Charlotte Speedway|Furious at its Hosts

     CHARLOTTE, N.C. (CN) – Charlotte Motor Speedway claims its home city and county reneged on promises of $80 million in incentives to for the Speedway to stay put instead of moving out of town, and to help it build a drag strip next to its NASCAR racetrack.




     The Speedway sued the City of Concord and Cabarrus County in Cabarrus County Court.
     The racetrack claims that nearly 9 months passed between the city’s and county’s promises of the $80 million in incentives and their delivery of a written document, which the Speedway anticipated would be little more than the formalization of a “valid and enforcement contract.”
     But the Speedway says it shocked to find that “the proposed formal agreement contains terms that were never agreed upon or even so much as mentioned during negotiations that culminated in the agreement or at any time.”
     “The ‘new’ terms include, but are not limited to, provisions that would require SMI [co-plaintiff Speedway Motorsports Inc.] to spend tens of millions of dollars within only three years to construct extensive public transportation infrastructure improvements, but would allow the Local Government up to forty years to reimburse SMI, and furthermore provide that SMI would receive and keep the reimbursements only if SMI operates the Speedway and Dragway in Concord/Cabarrus for at least 40 years,” the complaint states. “These supposed terms were never agreed upon or discussed and are wholly unreasonable. SMI, accordingly, rejected the new terms.”
     The racetrack claims the promised incentives were all that kept it from packing up and moving after a dispute arose over the development of a drag racing track to host events under the auspices of the National Hot Rod Association.
     When the local governments passed ordinances to block the project, Speedway CEO O. Bruton Smith announced he was moving the track and would build the dragway elsewhere.
     That touched off a bidding war with other North and South Carolina communities eager for the hundreds of millions of dollars of economic activity generated by the three NASCAR cup series races each year, the complaint states.
     Concord and Cabarrus ultimately won out by promising $60 million for financing, design and construction of infrastructure to support the new drag strip in no more than 36 months, and an additional $20 million within 36 months after that, the Speedway says.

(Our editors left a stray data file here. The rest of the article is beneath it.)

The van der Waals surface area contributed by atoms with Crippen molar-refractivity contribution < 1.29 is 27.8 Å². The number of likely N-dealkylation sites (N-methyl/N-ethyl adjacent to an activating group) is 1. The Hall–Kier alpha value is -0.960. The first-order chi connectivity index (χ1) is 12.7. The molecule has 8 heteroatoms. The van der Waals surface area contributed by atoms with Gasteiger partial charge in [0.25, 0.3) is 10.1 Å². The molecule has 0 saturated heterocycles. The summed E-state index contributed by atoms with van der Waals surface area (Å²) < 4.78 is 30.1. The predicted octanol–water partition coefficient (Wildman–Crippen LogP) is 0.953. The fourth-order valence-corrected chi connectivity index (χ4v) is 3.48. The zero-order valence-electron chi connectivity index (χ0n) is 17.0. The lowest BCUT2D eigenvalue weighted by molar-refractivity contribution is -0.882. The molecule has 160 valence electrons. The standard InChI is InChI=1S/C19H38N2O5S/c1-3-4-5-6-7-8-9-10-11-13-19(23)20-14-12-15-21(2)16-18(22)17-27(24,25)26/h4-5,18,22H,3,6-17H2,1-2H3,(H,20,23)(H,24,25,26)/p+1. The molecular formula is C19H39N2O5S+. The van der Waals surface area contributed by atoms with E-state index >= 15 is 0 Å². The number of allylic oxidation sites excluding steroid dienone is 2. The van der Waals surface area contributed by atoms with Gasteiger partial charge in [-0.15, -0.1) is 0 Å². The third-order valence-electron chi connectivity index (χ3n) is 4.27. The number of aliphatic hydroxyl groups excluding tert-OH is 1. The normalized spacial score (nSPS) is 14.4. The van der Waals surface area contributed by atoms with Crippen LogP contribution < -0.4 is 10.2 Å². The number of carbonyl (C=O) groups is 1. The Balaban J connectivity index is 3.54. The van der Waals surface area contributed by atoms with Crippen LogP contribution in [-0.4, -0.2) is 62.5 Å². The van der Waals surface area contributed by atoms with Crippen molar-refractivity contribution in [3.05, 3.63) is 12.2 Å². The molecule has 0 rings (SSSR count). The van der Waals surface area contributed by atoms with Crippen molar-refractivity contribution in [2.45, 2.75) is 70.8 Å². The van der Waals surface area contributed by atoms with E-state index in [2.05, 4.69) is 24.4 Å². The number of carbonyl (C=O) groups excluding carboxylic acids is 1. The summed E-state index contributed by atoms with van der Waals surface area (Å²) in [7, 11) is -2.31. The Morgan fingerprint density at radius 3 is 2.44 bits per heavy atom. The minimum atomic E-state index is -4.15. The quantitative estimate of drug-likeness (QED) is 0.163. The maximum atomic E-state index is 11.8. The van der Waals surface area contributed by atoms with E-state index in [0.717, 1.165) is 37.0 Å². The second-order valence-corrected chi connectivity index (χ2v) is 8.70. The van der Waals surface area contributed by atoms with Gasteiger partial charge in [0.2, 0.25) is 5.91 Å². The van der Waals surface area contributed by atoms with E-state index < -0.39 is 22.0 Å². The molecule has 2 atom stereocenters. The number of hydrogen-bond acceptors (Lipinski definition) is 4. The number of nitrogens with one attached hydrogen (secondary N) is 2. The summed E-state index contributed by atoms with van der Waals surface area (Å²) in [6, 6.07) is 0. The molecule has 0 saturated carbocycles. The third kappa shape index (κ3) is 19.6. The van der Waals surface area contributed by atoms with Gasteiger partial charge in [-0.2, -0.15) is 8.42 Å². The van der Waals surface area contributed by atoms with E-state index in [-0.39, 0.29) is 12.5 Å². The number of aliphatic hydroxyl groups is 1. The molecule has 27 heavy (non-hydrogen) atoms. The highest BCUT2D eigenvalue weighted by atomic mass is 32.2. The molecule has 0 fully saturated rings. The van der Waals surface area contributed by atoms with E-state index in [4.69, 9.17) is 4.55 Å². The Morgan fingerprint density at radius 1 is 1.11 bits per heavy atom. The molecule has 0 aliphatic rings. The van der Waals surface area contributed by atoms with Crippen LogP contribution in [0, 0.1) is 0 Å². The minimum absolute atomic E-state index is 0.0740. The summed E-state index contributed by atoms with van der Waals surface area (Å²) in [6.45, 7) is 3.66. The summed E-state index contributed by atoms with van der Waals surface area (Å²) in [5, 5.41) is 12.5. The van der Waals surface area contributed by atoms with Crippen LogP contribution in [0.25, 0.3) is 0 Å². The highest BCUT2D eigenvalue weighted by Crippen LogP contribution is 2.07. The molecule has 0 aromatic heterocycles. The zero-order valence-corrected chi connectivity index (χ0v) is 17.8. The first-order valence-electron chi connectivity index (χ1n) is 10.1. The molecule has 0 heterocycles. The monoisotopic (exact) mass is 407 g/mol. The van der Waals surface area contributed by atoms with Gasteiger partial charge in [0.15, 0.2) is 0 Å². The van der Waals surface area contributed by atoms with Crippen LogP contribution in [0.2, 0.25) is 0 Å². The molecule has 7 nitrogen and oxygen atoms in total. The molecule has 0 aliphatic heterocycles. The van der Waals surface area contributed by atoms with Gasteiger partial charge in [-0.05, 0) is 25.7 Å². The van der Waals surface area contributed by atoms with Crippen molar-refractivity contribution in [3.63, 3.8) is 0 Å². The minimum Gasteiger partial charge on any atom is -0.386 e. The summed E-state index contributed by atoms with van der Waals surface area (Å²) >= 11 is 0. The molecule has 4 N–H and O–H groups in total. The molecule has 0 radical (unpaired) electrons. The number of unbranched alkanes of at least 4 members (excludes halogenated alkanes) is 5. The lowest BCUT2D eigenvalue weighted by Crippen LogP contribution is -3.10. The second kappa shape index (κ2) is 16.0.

Based on those promises, the went ahead with the drag strip project even before a written contract was signed, in the hope of hosting an NHRA event from Sept. 11-14, 2008.
     But on the day the Dragway opened, the municipalities held a press conference at which they said that they could not come up with the entire $80 million in the time the Speedway had anticipated, and they claimed that the financing mechanisms and schedules had never been set anyway, according to the complaint.
     “The local governments knew or but for wanton and reckless disregard should have known in November 2007, before they sent the agreement to Mr. Smith, that it was impossible for the local governments to fund the $80 million in 30 months,” the complaint states.
     “At no time prior to SMI’s completion of the Dragway did the City or County disclose that they would not fund the $80 million within the 36-month period as represented or that it was impossible for them to do so.”
     In the meantime, the plaintiffs say, they spent $ 4 million on public improvements, which are reimbursable under the agreement.
     The Speedway seeks an order of specific performance of the original agreement and damages for breach of contract and reckless misrepresentation.
     The Speedway is represented by William K. Diehl Jr. with James, McElroy & Diehl, of Charlotte.

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